I am very excited.
For the love of it feels like a first cd for me. There are the ones with Tulca Mor, Ragged (Jevan Cole and Jan van Dijk) and a few where I get to do a spot of vocal with people I really admire (Rob Longstaff, Paul Lawler) but these are some of the songs I’ve been loving for the last few years. A bit of writing, a lot of gathering songs from wunnerful people everywhere and a bitof choosing some of my fave writers and doing a song from some of them (Paul Spencer, John Warner, Mark Gillett)
The track list is:
1 Codladh Samh (Fitzgibbon)
I was thinking of going back to Clones, Co. Monaghan for a late summer to see the folks and I guess the longing to see them all made me wistful! Jeremy Dunlop brought that longing into the sparse gentleness of his playing.
2 Glass Houses (Mark Gillett)
I think I first heard this great song in the Up Front Club in Maleny at A Bit OF Folk On The Side where Mark occasionally sang. Hosted by Paul Lawler and Richenda Bridge ABOFOTS ran for over 10 years and many of the Brisbane Folk scene regularly hooted up the mountain for a folky feast. Mark’s song uses elements from the Indigenous story of how the Glass House Mountains came to be, with his own message about families looking after each other through disaster. Steve Cook gave it a bit of Bouzouki Rock and some harmonies. I really like that we got to sing this for Mark one day, and he liked it. There is gonna be a whole album of his songs soon …
3 Ode To Soil (Paul Spencer)
What a graceful, reverent celebration of one of our most fragile resources. I knew I wanted to resonate with this song from the moment I heard it. With Jeremy’s affection for the song too, we got a lovely rendition – basically live, but probably with the clever enhancemants of Pix in the studio!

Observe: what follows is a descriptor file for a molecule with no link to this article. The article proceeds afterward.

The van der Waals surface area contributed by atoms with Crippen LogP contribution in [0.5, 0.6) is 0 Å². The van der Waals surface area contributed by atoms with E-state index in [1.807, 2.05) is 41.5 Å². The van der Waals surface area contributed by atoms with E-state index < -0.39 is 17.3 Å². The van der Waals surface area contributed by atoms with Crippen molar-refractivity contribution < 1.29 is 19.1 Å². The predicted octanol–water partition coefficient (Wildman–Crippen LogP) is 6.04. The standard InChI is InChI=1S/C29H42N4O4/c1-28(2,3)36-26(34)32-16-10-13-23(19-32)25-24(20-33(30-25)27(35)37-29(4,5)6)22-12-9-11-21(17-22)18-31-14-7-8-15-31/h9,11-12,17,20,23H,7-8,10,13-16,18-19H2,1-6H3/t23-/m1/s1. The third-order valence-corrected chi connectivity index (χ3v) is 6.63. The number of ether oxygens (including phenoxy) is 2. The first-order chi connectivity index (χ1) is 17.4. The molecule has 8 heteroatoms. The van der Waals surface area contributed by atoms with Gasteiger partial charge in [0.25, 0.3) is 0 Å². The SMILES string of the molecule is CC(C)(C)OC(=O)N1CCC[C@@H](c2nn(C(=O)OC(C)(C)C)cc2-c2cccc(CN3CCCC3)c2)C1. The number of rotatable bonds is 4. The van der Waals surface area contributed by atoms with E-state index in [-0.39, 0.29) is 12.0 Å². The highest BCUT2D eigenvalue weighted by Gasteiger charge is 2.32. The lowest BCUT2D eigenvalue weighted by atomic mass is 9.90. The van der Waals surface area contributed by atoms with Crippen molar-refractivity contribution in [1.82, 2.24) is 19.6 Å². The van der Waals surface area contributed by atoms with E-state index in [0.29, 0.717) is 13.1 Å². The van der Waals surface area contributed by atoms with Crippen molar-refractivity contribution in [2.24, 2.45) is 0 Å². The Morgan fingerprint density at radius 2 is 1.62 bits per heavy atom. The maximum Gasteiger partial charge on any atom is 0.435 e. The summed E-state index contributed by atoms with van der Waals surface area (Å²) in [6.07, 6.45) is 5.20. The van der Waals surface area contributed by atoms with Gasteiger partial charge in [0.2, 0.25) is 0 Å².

4 Rigs Of Rye (Trad. Arr. Fitzgibbon/Cook)
Niamh Parsons has been an inspiration to me when I have met her in Ireland at sessions and festivals. I’ve never heard anyone else sing this and love her version as much as this one. With Steve on bouzouki and guitar (oh the wonders of modern technology … look four hands!) it is a tripalong love song. I always wonder that the women in these “Ah I was only having you on to mke you cry and test your love for me” songs don’t sometimes belt the man in question, but hey, tis lovely!
5 James Connolly (Trad. Arr. Fitzgibbon/Cook)
I heard Liam Weldon sing at The Goilin in Dublin and joined his stirring version with others I heard. Steve’s bouzouki sounds out the sadness of the events of 1916.
6 Frog & Mouse (Trad. Arr. Fitzgibbon)
From the singing of Len Graham with a rollicking drive from Jeremy Dunlop on his Gallacher guitar. Children’s songs did not always contain cute cats, boats and cows, but unusual families and community celebrations where the reaper is also present. Feral!
7 Dark Eyed Molly (Archie Fisher)
When Phil Beck played this for me at Whitby I fell in love with it. Still am. Phil’s version is way better than Stan Rogers’. Oh a bit of blasphemy on my blog! Jeremy Dunlop’s dreamy guitar makes it a soulful song of loss.
8 Miner’s Washing (John Warner)
John has captured the experience of this capable, strong woman’s life so perfectly. The song uses the rhythm of the physical work of washing and Jeremy has accentuated this til it’s nearly old-timey. Has me bopping in my seat.
9 The Snows They Melt The Soonest (Trad.)
When I sang this favourite song of mine for Steve Cook, he immediately put this haunting, jazzy bouzouki line under it.
10 Planting to Reaping (Fitzgibbon)
Watching the rain run down the window panes on grey day I thought about an isolated country girl waiting through the seasons for the thrill of being near her sweetheart. Jeremy got right into the feel of it with his accompaniment.
You can of course buy this online soon – still working out how best to do that. iTunes? cdBaby? What to do!?
email me on jennyfitzy at gmail dot com to make a direct request. Cheers!